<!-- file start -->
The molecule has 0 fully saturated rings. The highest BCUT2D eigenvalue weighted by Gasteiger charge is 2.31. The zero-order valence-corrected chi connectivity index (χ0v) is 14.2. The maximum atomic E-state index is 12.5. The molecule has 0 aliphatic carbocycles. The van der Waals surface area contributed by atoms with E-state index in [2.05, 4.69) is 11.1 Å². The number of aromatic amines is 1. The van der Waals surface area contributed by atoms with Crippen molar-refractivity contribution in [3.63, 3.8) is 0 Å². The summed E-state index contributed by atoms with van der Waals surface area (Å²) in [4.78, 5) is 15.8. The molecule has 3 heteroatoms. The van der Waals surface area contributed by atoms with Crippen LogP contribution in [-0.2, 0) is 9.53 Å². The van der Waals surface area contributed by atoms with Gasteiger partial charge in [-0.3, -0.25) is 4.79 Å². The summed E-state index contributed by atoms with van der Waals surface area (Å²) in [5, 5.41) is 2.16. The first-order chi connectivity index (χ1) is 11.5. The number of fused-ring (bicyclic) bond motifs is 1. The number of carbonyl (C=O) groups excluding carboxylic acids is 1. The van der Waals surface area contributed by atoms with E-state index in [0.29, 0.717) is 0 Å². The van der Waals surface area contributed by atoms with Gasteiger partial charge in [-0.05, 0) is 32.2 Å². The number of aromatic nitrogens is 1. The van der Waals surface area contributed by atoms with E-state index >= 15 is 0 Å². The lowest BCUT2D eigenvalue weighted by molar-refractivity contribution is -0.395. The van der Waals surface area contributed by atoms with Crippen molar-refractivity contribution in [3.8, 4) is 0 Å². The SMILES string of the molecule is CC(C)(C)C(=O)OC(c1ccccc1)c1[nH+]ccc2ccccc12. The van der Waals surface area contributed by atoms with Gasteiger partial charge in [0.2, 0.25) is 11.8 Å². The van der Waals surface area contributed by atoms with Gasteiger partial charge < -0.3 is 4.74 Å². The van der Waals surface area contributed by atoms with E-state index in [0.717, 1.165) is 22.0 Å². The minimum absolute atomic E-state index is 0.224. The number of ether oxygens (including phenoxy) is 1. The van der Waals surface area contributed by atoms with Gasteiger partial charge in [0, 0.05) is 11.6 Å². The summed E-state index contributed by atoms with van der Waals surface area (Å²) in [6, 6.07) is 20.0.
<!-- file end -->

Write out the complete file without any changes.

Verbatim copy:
The molecule has 0 fully saturated rings. The highest BCUT2D eigenvalue weighted by Gasteiger charge is 2.31. The zero-order valence-corrected chi connectivity index (χ0v) is 14.2. The maximum atomic E-state index is 12.5. The molecule has 0 aliphatic carbocycles. The van der Waals surface area contributed by atoms with E-state index in [2.05, 4.69) is 11.1 Å². The number of aromatic amines is 1. The van der Waals surface area contributed by atoms with Crippen molar-refractivity contribution in [3.63, 3.8) is 0 Å². The summed E-state index contributed by atoms with van der Waals surface area (Å²) in [4.78, 5) is 15.8. The molecule has 3 heteroatoms. The van der Waals surface area contributed by atoms with Crippen LogP contribution in [-0.2, 0) is 9.53 Å². The van der Waals surface area contributed by atoms with Gasteiger partial charge in [-0.3, -0.25) is 4.79 Å². The summed E-state index contributed by atoms with van der Waals surface area (Å²) in [5, 5.41) is 2.16. The first-order chi connectivity index (χ1) is 11.5. The number of fused-ring (bicyclic) bond motifs is 1. The number of carbonyl (C=O) groups excluding carboxylic acids is 1. The van der Waals surface area contributed by atoms with E-state index in [0.29, 0.717) is 0 Å². The van der Waals surface area contributed by atoms with Gasteiger partial charge in [-0.05, 0) is 32.2 Å². The number of aromatic nitrogens is 1. The van der Waals surface area contributed by atoms with E-state index >= 15 is 0 Å². The lowest BCUT2D eigenvalue weighted by molar-refractivity contribution is -0.395. The van der Waals surface area contributed by atoms with Crippen molar-refractivity contribution in [3.8, 4) is 0 Å². The SMILES string of the molecule is CC(C)(C)C(=O)OC(c1ccccc1)c1[nH+]ccc2ccccc12. The van der Waals surface area contributed by atoms with Gasteiger partial charge in [0.2, 0.25) is 11.8 Å². The van der Waals surface area contributed by atoms with Gasteiger partial charge < -0.3 is 4.74 Å². The van der Waals surface area contributed by atoms with E-state index in [0.717, 1.165) is 22.0 Å². The minimum absolute atomic E-state index is 0.224. The number of ether oxygens (including phenoxy) is 1. The van der Waals surface area contributed by atoms with Gasteiger partial charge in [0, 0.05) is 11.6 Å². The summed E-state index contributed by atoms with van der Waals surface area (Å²) in [6, 6.07) is 20.0.